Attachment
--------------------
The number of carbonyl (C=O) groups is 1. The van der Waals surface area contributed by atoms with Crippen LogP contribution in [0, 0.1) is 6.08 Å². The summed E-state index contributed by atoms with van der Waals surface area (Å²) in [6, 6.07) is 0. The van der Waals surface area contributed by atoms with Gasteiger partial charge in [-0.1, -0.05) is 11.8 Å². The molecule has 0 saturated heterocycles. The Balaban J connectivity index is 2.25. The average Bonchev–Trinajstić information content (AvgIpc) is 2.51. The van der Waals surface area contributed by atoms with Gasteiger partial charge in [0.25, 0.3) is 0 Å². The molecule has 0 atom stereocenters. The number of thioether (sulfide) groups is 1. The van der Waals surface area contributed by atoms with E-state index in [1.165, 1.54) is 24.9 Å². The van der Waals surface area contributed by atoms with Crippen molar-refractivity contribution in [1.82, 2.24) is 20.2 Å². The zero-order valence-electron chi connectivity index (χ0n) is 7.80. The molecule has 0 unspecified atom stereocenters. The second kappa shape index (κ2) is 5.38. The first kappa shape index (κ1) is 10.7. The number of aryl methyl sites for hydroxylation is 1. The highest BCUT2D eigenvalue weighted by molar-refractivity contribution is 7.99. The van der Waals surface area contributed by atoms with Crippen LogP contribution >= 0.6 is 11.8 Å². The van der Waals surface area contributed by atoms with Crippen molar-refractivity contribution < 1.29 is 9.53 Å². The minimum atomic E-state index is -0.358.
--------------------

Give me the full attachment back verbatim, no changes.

The number of carbonyl (C=O) groups is 1. The van der Waals surface area contributed by atoms with Crippen LogP contribution in [0, 0.1) is 6.08 Å². The summed E-state index contributed by atoms with van der Waals surface area (Å²) in [6, 6.07) is 0. The van der Waals surface area contributed by atoms with Gasteiger partial charge in [-0.1, -0.05) is 11.8 Å². The molecule has 0 saturated heterocycles. The Balaban J connectivity index is 2.25. The average Bonchev–Trinajstić information content (AvgIpc) is 2.51. The van der Waals surface area contributed by atoms with Gasteiger partial charge in [0.25, 0.3) is 0 Å². The molecule has 0 atom stereocenters. The number of thioether (sulfide) groups is 1. The van der Waals surface area contributed by atoms with E-state index in [1.165, 1.54) is 24.9 Å². The van der Waals surface area contributed by atoms with Crippen molar-refractivity contribution in [1.82, 2.24) is 20.2 Å². The zero-order valence-electron chi connectivity index (χ0n) is 7.80. The molecule has 0 unspecified atom stereocenters. The second kappa shape index (κ2) is 5.38. The first kappa shape index (κ1) is 10.7. The number of aryl methyl sites for hydroxylation is 1. The highest BCUT2D eigenvalue weighted by molar-refractivity contribution is 7.99. The van der Waals surface area contributed by atoms with Crippen LogP contribution >= 0.6 is 11.8 Å². The van der Waals surface area contributed by atoms with Crippen molar-refractivity contribution < 1.29 is 9.53 Å². The minimum atomic E-state index is -0.358.